that was when the tigers began their orgy:

they leapt onto the deer and ripped at their skin, they opened their bellies and made their guts spring out.they tore them apart

they split them, they burst them.

the scene filled up with desperate eyes of dying deer

like the future of men; tiger snouts with meat.between.the.teeth like years; hanging dead animal tongues like the passage of time; maws dripping blood down their fangs like the night drips lies; pained cries of the ruminant, terrible tiger growls like the place where I keep the memory (murderous, fratricidal tigers. beautiful and vicious tigers).

The act of creating new names-of-being is not exclusive to the book’s titular story; we can also discern the process in the other texts, particularly in “Amar a mar” [Love of sea], a painful and terribly beautiful piece.

Nonetheless, with the book’s five parts at hand and all the courage I can muster, I must declare that I roundly refuse to read them as short stories: for me, they’re five novels of limited textual length: micro-novels, if you like. I should clarify that this intuition does not mean to detract from the short story’s merits. I’ll try to argue my interpretation of the pieces as brief novels in three points:

  • Consciously or unconsciously, Lechuga has adopted new paradigms for the short story, like Alice Munro or Roberto Bolaño, denying the genre’s structural ambitions and endowing it with an expansive space (not equivalent to length) in which living characters can live with with ease, be, pray, and love. And is it not true, as certain literary giants have stated, that the character makes the novel? The pieces “Amar a mar” and “de noche a sur” [south from night] are examples of this. The characters of Karla con Ka and the poet Paolo Ardengo (Lechuga describes “...his rotten desire to shout four truths to existence”) stay with us more permanently than the structures—which are, emphatically, precise and perfect pieces of architecture, just like the micro-novels of Alice Munro.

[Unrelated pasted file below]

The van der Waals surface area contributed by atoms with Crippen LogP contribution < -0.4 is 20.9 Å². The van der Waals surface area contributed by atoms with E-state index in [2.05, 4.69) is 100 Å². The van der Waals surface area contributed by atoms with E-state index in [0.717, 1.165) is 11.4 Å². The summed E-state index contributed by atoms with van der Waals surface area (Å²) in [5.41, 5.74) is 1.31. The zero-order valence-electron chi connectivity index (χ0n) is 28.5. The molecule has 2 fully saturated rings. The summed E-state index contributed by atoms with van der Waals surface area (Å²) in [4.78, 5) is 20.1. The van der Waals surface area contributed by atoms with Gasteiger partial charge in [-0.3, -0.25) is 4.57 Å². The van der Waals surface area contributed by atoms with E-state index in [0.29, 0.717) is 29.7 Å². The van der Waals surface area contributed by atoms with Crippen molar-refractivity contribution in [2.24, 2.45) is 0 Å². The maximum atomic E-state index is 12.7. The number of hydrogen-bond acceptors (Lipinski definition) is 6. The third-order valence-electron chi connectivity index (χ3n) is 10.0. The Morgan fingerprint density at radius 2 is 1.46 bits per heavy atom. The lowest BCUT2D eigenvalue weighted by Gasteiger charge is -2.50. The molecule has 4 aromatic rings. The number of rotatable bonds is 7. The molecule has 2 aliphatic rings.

• Edson Lechuga’s totalizing search is palpable in the stories of soledad.piedra—digressive, even expletive in a way that many short story writers deny themselves, adhering to the familiar model of exposition-rising-action-climax-resolution. Edson allows himself to search just as he allows for the opportunity of a full sensory experience.

  • Lechuga, I must emphasize, is not looking for knockouts, but for a long fight, wresting moments and life from experience and the world to place them cumulatively on his pages.

In soledad.piedra we find transparent and diaphanous signs.fate. They might come from a playing card, a coincidence in the titles of books read by the characters, or the number of a plane or bus ticket, not to mention the coincidence of meeting another being at the designated moment of its self-destruction. What more can we find in soledad.piedra? What we find in all good literature: a journey to the beaches of wonder, from which we return not with a diamond, but with little pebbles, tiny revelations. In this book, there is no fear whatsoever of looking at objects stripped of their concealing veil to reveal, trembling and fragile, what is known as real. Reality is fate. Writing is fate. It’s even fate that we read this book.